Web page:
Anticoagulation Myth Busters

MYTH

“I need to give heparin to my patients with AF (bridging), when they are not taking warfarin or NOACs”

REALITY

“It is not uncommon for patients to undergo a planned invasive procedure or surgical intervention whilst prescribed an oral anticoagulant.

In view of the short half-life of NOACs, there is no need for bridging with LMWH – the recommendations on when to stop therapy before surgical interventions are specific to each NOAC and should be followed carefully. These recommendations can be found in the Summary of Product Characteristics for each individual NOAC.”2-5

Many minor surgical interventions may not require interruption of anticoagulation therapy. When temporary cessation of anticoagulant therapy is required, replacing oral agents with subcutaneous heparin/low molecular weight heparin (LMWH) does not seem to be beneficial, except in patients with mechanical heart valves.1 Evidence from a randomised trial of 1,884 patients with AF, demonstrated that interruption of anticoagulation was non-inferior to heparin bridging for arterial thromboembolism and resulted in a lower risk of major bleeding.1

In view of this, the general recommendation is that anticoagulant therapy in patients with AF should be withheld without bridging in patients at low risk of stroke. However, many centres do still recommend bridging with LMWH for high risk patients on warfarin, with warfarin stopped 5 days before surgery.6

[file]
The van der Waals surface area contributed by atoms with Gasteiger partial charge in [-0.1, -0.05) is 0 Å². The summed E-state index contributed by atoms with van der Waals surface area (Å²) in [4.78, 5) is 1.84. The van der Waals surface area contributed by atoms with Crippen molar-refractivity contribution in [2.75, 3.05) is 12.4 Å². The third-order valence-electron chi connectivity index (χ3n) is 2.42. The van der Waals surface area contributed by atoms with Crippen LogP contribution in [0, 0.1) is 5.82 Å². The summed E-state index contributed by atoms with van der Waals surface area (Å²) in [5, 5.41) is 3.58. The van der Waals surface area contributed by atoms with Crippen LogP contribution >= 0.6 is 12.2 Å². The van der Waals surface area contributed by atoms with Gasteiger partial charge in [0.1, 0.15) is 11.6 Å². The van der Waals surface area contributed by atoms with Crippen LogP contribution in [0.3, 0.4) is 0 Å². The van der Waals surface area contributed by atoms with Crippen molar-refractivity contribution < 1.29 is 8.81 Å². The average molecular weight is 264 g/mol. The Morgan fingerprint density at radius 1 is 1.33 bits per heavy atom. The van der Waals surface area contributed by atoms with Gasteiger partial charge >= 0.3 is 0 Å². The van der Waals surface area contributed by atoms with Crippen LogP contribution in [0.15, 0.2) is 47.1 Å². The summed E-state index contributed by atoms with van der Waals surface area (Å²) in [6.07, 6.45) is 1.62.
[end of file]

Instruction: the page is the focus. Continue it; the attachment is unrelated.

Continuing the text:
REFERENCES
  1. Kirchhof P, Benussi S, Kotecha D, Ahlsson A, Atar D, Casadei B, et al. 2016 ESC Guidelines for the management of atrial fibrillation developed in collaboration with EACTS. European Heart Journal. 2016;37(38):2893-962.
  2. SmPC Apixaban. medicines.org.uk: medicines.org.uk; 2019.
  3. SmPC Dabigatran. medicines.org.uk; 2019.
  4. SmPC Edoxaban. medicines.org.uk: medicines.org.uk; 2019.
  5. SmPC Rivaroxaban. medicines.org.uk: medicines.org.uk; 2019.
  6. Keeling D, Tait RC, Watson H, British Committee of Standards for H. Peri-operative management of anticoagulation and antiplatelet therapy. Br J Haematol. 2016;175(4):602-13.
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